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The CfA logo represents the broad range of astronomy and astrophysics research at the CfA. The crescent Moon shape symbolizes astronomical observations. Many centuries ago, visual observations of stars and planets allowed Copernicus to determine that the Sun was the center of the Solar System. Today, we use digital images to discover exosolar planets and to record the history of galaxies in the observable universe.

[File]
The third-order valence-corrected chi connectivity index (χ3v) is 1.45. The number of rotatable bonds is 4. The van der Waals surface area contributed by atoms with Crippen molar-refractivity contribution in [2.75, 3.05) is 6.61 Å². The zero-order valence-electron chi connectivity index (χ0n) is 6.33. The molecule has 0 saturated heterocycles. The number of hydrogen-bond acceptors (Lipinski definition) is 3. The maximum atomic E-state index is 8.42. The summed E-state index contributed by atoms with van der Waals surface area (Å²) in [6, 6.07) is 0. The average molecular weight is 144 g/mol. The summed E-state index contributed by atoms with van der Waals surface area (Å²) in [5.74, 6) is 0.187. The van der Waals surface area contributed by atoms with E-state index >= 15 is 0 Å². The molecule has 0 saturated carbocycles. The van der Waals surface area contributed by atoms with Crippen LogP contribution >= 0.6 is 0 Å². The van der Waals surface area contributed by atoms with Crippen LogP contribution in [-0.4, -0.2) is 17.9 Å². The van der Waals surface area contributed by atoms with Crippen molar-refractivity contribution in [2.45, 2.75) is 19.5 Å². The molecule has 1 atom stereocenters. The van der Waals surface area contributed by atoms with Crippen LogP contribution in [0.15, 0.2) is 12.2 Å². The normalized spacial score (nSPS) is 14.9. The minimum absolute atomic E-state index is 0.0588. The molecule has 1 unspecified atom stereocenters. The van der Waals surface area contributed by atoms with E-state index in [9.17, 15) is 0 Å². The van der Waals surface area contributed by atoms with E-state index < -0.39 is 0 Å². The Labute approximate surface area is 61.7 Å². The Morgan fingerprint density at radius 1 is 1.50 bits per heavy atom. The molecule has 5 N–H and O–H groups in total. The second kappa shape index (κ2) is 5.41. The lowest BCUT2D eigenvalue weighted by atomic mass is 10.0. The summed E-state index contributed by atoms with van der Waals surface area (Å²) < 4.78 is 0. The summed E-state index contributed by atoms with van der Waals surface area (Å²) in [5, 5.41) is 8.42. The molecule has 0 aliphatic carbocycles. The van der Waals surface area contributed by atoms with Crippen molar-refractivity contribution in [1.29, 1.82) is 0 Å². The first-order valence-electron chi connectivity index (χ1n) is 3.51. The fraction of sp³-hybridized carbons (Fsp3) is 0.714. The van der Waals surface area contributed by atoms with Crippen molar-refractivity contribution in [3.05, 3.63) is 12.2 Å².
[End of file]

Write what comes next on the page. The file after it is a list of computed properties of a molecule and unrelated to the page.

The stylized spectrum of hydrogen symbolizes CfA leadership in astrophysics at all wavelengths. When we separate light into its component colors, we look for telltale sets of bright and dark lines from atoms, ions, and molecules. These 'fingerprints' allow us to measure the physical conditions in astronomical objects. In 1925, Cecilia Payne applied the new science of quantum mechanics to stellar spectra and showed that stars are made mostly of hydrogen. Today, we use spectra to measure the ages of stars in the Milky Way and the abundances of elements in the most distant galaxies.

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